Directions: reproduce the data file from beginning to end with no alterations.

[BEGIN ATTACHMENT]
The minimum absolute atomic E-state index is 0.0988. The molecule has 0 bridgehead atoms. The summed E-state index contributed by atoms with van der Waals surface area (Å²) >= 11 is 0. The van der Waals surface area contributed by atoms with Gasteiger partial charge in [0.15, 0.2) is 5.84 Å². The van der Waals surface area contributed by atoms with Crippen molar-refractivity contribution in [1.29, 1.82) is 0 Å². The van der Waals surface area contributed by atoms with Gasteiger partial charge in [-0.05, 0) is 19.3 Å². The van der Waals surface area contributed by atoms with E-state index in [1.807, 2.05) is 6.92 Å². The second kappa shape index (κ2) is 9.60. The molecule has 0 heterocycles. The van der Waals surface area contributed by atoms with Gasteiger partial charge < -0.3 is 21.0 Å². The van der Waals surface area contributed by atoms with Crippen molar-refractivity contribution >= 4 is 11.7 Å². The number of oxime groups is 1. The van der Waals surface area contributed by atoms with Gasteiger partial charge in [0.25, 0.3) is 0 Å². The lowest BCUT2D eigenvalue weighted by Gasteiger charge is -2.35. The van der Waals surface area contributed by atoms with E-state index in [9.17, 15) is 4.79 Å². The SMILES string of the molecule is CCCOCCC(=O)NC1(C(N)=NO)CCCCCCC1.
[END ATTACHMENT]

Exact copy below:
The minimum absolute atomic E-state index is 0.0988. The molecule has 0 bridgehead atoms. The summed E-state index contributed by atoms with van der Waals surface area (Å²) >= 11 is 0. The van der Waals surface area contributed by atoms with Gasteiger partial charge in [0.15, 0.2) is 5.84 Å². The van der Waals surface area contributed by atoms with Crippen molar-refractivity contribution in [1.29, 1.82) is 0 Å². The van der Waals surface area contributed by atoms with Gasteiger partial charge in [-0.05, 0) is 19.3 Å². The van der Waals surface area contributed by atoms with E-state index in [1.807, 2.05) is 6.92 Å². The second kappa shape index (κ2) is 9.60. The molecule has 0 heterocycles. The van der Waals surface area contributed by atoms with Gasteiger partial charge < -0.3 is 21.0 Å². The van der Waals surface area contributed by atoms with Crippen molar-refractivity contribution >= 4 is 11.7 Å². The number of oxime groups is 1. The van der Waals surface area contributed by atoms with Gasteiger partial charge in [0.25, 0.3) is 0 Å². The lowest BCUT2D eigenvalue weighted by Gasteiger charge is -2.35. The van der Waals surface area contributed by atoms with E-state index in [9.17, 15) is 4.79 Å². The SMILES string of the molecule is CCCOCCC(=O)NC1(C(N)=NO)CCCCCCC1.